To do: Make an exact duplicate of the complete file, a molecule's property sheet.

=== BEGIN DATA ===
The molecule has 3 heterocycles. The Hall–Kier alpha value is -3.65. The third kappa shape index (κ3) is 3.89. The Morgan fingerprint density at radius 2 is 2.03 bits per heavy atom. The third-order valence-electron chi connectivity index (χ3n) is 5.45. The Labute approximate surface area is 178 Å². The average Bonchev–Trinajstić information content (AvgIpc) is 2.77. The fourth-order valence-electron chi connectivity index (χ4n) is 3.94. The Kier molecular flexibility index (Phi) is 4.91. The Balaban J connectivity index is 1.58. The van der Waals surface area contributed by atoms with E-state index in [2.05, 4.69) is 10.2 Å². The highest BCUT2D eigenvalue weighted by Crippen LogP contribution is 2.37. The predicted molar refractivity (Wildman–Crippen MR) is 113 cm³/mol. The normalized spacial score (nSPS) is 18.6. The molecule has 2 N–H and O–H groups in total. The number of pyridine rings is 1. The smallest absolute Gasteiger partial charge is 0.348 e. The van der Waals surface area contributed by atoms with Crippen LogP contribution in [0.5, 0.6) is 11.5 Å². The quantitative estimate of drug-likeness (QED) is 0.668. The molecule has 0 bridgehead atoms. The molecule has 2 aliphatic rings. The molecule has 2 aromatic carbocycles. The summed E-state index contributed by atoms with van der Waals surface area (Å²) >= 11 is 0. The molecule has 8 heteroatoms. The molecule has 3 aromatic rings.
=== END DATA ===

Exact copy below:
The molecule has 3 heterocycles. The Hall–Kier alpha value is -3.65. The third kappa shape index (κ3) is 3.89. The Morgan fingerprint density at radius 2 is 2.03 bits per heavy atom. The third-order valence-electron chi connectivity index (χ3n) is 5.45. The Labute approximate surface area is 178 Å². The average Bonchev–Trinajstić information content (AvgIpc) is 2.77. The fourth-order valence-electron chi connectivity index (χ4n) is 3.94. The Kier molecular flexibility index (Phi) is 4.91. The Balaban J connectivity index is 1.58. The van der Waals surface area contributed by atoms with E-state index in [2.05, 4.69) is 10.2 Å². The highest BCUT2D eigenvalue weighted by Crippen LogP contribution is 2.37. The predicted molar refractivity (Wildman–Crippen MR) is 113 cm³/mol. The normalized spacial score (nSPS) is 18.6. The molecule has 2 N–H and O–H groups in total. The number of pyridine rings is 1. The smallest absolute Gasteiger partial charge is 0.348 e. The van der Waals surface area contributed by atoms with Crippen LogP contribution in [0.5, 0.6) is 11.5 Å². The quantitative estimate of drug-likeness (QED) is 0.668. The molecule has 0 bridgehead atoms. The molecule has 2 aliphatic rings. The molecule has 2 aromatic carbocycles. The summed E-state index contributed by atoms with van der Waals surface area (Å²) >= 11 is 0. The molecule has 8 heteroatoms. The molecule has 3 aromatic rings.